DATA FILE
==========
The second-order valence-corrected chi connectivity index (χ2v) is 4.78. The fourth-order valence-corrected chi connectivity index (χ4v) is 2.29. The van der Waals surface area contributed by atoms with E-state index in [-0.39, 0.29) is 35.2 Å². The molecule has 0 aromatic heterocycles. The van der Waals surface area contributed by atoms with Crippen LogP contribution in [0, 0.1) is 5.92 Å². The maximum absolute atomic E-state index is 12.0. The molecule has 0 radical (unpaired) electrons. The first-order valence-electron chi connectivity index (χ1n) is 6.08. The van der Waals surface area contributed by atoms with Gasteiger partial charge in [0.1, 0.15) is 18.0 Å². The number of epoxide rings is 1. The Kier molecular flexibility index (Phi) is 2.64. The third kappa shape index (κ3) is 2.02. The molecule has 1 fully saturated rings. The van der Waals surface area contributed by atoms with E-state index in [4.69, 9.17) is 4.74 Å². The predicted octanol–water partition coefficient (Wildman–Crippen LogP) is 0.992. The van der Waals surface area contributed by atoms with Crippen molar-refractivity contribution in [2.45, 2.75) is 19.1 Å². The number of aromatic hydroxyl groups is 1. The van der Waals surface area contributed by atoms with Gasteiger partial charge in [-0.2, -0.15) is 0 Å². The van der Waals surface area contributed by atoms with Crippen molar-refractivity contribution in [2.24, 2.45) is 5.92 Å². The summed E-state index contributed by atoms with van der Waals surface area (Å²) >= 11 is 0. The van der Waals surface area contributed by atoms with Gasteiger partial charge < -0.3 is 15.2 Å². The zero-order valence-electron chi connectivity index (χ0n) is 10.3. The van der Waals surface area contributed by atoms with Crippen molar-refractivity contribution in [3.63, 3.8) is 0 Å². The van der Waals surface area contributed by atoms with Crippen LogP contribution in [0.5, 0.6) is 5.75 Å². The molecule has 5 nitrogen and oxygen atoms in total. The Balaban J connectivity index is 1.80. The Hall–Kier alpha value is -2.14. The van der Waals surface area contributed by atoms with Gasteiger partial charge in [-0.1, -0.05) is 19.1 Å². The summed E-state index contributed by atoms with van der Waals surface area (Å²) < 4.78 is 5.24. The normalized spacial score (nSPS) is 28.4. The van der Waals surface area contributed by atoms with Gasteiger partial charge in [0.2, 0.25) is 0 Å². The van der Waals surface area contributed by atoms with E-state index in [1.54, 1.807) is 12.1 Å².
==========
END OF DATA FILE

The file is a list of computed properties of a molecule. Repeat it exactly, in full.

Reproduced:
The second-order valence-corrected chi connectivity index (χ2v) is 4.78. The fourth-order valence-corrected chi connectivity index (χ4v) is 2.29. The van der Waals surface area contributed by atoms with E-state index in [-0.39, 0.29) is 35.2 Å². The molecule has 0 aromatic heterocycles. The van der Waals surface area contributed by atoms with Crippen LogP contribution in [0, 0.1) is 5.92 Å². The maximum absolute atomic E-state index is 12.0. The molecule has 0 radical (unpaired) electrons. The first-order valence-electron chi connectivity index (χ1n) is 6.08. The van der Waals surface area contributed by atoms with Gasteiger partial charge in [0.1, 0.15) is 18.0 Å². The number of epoxide rings is 1. The Kier molecular flexibility index (Phi) is 2.64. The third kappa shape index (κ3) is 2.02. The molecule has 1 fully saturated rings. The van der Waals surface area contributed by atoms with E-state index in [4.69, 9.17) is 4.74 Å². The predicted octanol–water partition coefficient (Wildman–Crippen LogP) is 0.992. The van der Waals surface area contributed by atoms with Crippen molar-refractivity contribution in [2.45, 2.75) is 19.1 Å². The number of aromatic hydroxyl groups is 1. The van der Waals surface area contributed by atoms with Gasteiger partial charge in [-0.2, -0.15) is 0 Å². The van der Waals surface area contributed by atoms with Crippen molar-refractivity contribution in [2.24, 2.45) is 5.92 Å². The summed E-state index contributed by atoms with van der Waals surface area (Å²) >= 11 is 0. The van der Waals surface area contributed by atoms with Gasteiger partial charge < -0.3 is 15.2 Å². The zero-order valence-electron chi connectivity index (χ0n) is 10.3. The van der Waals surface area contributed by atoms with Crippen molar-refractivity contribution in [3.63, 3.8) is 0 Å². The van der Waals surface area contributed by atoms with Crippen LogP contribution in [0.5, 0.6) is 5.75 Å². The molecule has 5 nitrogen and oxygen atoms in total. The Balaban J connectivity index is 1.80. The Hall–Kier alpha value is -2.14. The van der Waals surface area contributed by atoms with Gasteiger partial charge in [-0.1, -0.05) is 19.1 Å². The summed E-state index contributed by atoms with van der Waals surface area (Å²) < 4.78 is 5.24. The normalized spacial score (nSPS) is 28.4. The van der Waals surface area contributed by atoms with Gasteiger partial charge in [0.2, 0.25) is 0 Å². The van der Waals surface area contributed by atoms with E-state index in [1.54, 1.807) is 12.1 Å².